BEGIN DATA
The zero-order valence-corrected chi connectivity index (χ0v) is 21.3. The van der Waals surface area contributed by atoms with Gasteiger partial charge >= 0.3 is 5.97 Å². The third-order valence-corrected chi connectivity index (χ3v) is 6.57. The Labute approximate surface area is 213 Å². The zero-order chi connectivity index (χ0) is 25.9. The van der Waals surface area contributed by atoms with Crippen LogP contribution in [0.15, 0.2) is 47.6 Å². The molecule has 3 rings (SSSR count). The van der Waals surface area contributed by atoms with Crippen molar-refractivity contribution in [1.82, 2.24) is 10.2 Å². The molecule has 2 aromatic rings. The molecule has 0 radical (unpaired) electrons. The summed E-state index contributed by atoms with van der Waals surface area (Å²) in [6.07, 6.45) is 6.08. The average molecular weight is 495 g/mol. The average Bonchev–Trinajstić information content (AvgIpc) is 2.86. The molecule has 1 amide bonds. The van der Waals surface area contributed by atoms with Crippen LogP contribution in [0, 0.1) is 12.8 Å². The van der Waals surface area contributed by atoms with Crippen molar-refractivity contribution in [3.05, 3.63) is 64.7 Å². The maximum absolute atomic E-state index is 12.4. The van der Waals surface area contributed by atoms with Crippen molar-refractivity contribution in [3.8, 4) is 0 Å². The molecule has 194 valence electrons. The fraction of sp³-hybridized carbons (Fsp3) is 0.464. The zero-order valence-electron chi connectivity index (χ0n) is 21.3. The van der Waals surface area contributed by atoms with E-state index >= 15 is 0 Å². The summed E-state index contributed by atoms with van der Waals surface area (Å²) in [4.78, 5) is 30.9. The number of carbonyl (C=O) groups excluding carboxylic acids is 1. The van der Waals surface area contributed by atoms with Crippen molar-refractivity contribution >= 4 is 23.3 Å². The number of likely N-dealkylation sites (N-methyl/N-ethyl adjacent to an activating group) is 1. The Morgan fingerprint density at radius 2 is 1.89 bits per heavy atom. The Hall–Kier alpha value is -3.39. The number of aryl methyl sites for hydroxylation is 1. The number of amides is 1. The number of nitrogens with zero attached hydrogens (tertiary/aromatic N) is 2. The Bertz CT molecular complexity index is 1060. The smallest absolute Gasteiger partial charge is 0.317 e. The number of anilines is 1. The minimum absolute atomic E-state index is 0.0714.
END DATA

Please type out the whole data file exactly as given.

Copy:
The zero-order valence-corrected chi connectivity index (χ0v) is 21.3. The van der Waals surface area contributed by atoms with Gasteiger partial charge >= 0.3 is 5.97 Å². The third-order valence-corrected chi connectivity index (χ3v) is 6.57. The Labute approximate surface area is 213 Å². The zero-order chi connectivity index (χ0) is 25.9. The van der Waals surface area contributed by atoms with Crippen LogP contribution in [0.15, 0.2) is 47.6 Å². The molecule has 3 rings (SSSR count). The van der Waals surface area contributed by atoms with Crippen molar-refractivity contribution in [1.82, 2.24) is 10.2 Å². The molecule has 2 aromatic rings. The molecule has 0 radical (unpaired) electrons. The summed E-state index contributed by atoms with van der Waals surface area (Å²) in [6.07, 6.45) is 6.08. The average molecular weight is 495 g/mol. The average Bonchev–Trinajstić information content (AvgIpc) is 2.86. The molecule has 1 amide bonds. The van der Waals surface area contributed by atoms with Crippen LogP contribution in [0, 0.1) is 12.8 Å². The van der Waals surface area contributed by atoms with Crippen molar-refractivity contribution in [3.05, 3.63) is 64.7 Å². The maximum absolute atomic E-state index is 12.4. The van der Waals surface area contributed by atoms with Crippen molar-refractivity contribution in [3.8, 4) is 0 Å². The molecule has 194 valence electrons. The fraction of sp³-hybridized carbons (Fsp3) is 0.464. The zero-order valence-electron chi connectivity index (χ0n) is 21.3. The van der Waals surface area contributed by atoms with E-state index >= 15 is 0 Å². The summed E-state index contributed by atoms with van der Waals surface area (Å²) in [4.78, 5) is 30.9. The number of carbonyl (C=O) groups excluding carboxylic acids is 1. The van der Waals surface area contributed by atoms with Crippen molar-refractivity contribution >= 4 is 23.3 Å². The number of likely N-dealkylation sites (N-methyl/N-ethyl adjacent to an activating group) is 1. The Morgan fingerprint density at radius 2 is 1.89 bits per heavy atom. The Hall–Kier alpha value is -3.39. The number of aryl methyl sites for hydroxylation is 1. The number of amides is 1. The number of nitrogens with zero attached hydrogens (tertiary/aromatic N) is 2. The Bertz CT molecular complexity index is 1060. The smallest absolute Gasteiger partial charge is 0.317 e. The number of anilines is 1. The minimum absolute atomic E-state index is 0.0714.